^ I thought about this problem for a long time. And finally, =>


Results without an Error Type

^ (10:49, 0:08) I concluded that the second type parameter of results was not important in practice.

// [ Swift ]
enum Result<T, E> {
  case Success(T)
  case Failure(E)
}

Results without an Error Type

^ (10:57, 0:21) If the Result is declared this way, it loses the type of the error and seems unsafe.

// [ Swift ]
enum Result<T> {
  case Success(T)
  case Failure(ErrorType)
}

^ But, in most cases, we don't need to branch operations for all possible errors. We just need to care about one or two exceptional ones.


Results without an Error Type

^ (11:18, 0:25) Think about networking operations. They fail in various ways. We want to retry the operation when it gets timeout. But not for "Forbidden", "Not found" and so on.

^ Then we branch the operation into the cases of Success, Timeout and the others. We don't need to list up all possible errors.

// [ Swift ]
downloadJson(url) { json: Result<Json> in
  switch json {
    case let .Success(json): // success
      ...
    case let .Failure(.Timeout): // timeout
      // retry
      ...
    case let .Failure(error): // others
      // error
      ...
  }
}

Results without an Error Type

^ (11:43, 0:17) Also, it's true for JSONs' example. We want to recover only from MissingKey, and raise an error for the others.

// [ Swift ]
let isAdmin: Bool
switch json["isAdmin"].bool {
  case let .Success(admin): // success
    isAdmin = admin
  case .Failure(.MissingKey): // missing key
    // {}                => false
    isAdmin = false
  case let .Failure(error): // others
    // [ true ]          => error
    // { "isAdmin": 42 } => error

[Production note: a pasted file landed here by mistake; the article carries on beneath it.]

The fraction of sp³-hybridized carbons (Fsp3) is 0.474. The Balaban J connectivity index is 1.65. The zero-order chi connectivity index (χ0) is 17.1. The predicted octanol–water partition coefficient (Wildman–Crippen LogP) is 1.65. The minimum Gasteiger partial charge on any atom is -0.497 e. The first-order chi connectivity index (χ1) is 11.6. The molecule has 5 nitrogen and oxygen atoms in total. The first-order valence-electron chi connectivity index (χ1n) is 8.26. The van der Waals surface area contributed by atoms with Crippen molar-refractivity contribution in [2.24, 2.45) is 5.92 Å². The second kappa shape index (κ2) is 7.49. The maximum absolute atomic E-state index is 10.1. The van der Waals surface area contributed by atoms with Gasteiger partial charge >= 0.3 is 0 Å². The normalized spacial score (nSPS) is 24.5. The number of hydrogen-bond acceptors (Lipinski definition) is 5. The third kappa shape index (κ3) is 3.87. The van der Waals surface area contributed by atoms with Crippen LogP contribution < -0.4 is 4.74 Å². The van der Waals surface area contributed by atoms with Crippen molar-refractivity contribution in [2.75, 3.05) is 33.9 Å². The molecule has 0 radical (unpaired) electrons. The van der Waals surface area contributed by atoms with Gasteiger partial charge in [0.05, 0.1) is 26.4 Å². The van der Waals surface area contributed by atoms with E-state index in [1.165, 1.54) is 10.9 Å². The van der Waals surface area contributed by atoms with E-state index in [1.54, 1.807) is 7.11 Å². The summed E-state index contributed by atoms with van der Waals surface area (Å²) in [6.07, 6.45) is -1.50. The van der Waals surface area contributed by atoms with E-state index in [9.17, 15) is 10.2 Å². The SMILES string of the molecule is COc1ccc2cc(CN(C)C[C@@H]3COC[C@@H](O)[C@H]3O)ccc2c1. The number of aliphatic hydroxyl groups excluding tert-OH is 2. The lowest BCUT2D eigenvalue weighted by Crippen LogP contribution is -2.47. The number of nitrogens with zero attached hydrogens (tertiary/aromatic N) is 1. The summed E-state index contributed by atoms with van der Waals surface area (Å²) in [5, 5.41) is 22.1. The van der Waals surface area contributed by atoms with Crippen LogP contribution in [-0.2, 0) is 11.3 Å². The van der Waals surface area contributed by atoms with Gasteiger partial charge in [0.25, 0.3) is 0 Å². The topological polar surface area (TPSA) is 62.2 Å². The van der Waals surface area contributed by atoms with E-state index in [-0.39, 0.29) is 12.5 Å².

...
}

^ It's very rare to branch operations for all possible errors. And if we actually need it, =>


Results without an Error Type

^ (12:00, 0:09) we can do it by enumerations with associated values which Swift has already provided.

// [ Swift ]
enum Foo {
  case Bar(A)
  case Baz
  case Qux(B)
}

func foo() -> Foo { ... }

switch foo() {
  case let Bar(a):
    ...
  case let Baz:
    ...
  case let Qux(b):
    ...
}

Results without an Error Type

^ (12:09, 0:14) I implemented a library named "ResultK" ([^4]) to provide such results. It works well even if various types of errors are mixed together.

// [ Swift ]
let a: Result<Int> = ... // ErrorA
let b: Result<Int> = ... // ErrorB
let sum: Result<Int> // ErrorA or ErrorB
  = a.flatMap { a in b.map { b in a + b } }

Results without an Error Type

^ (12:23, 0:23) How about syntactic sugars for them? Int| as Result<Int> might be good.

// [ Swift ]
let a: Int| = ...
let b: Int| = ...
let sum: Int|
  = a.flatMap { a in b.map { b in a + b } }

^ I'm afraid that such results are the dark side. It makes results untyped. But as far as I considered, it is the best way so far.


The Third Story

try

^ (12:46, 0:11) My third story is about try.

^ Swift 2.0 introduced the syntax similar to try / catch in Java.


Automatic Propagation

^ (12:57, 0:23) My first impression was bad. I didn't want to go back to the Java age. But as I learned it, I started to think it was pretty good.

^ The Swift core team explained why they employed the try / catch syntax in the document named "Error Handling Rationale and Proposal" ([^5]).

// [ Swift ]
func toInt(string: String) throws -> Int {
  ...
}

do {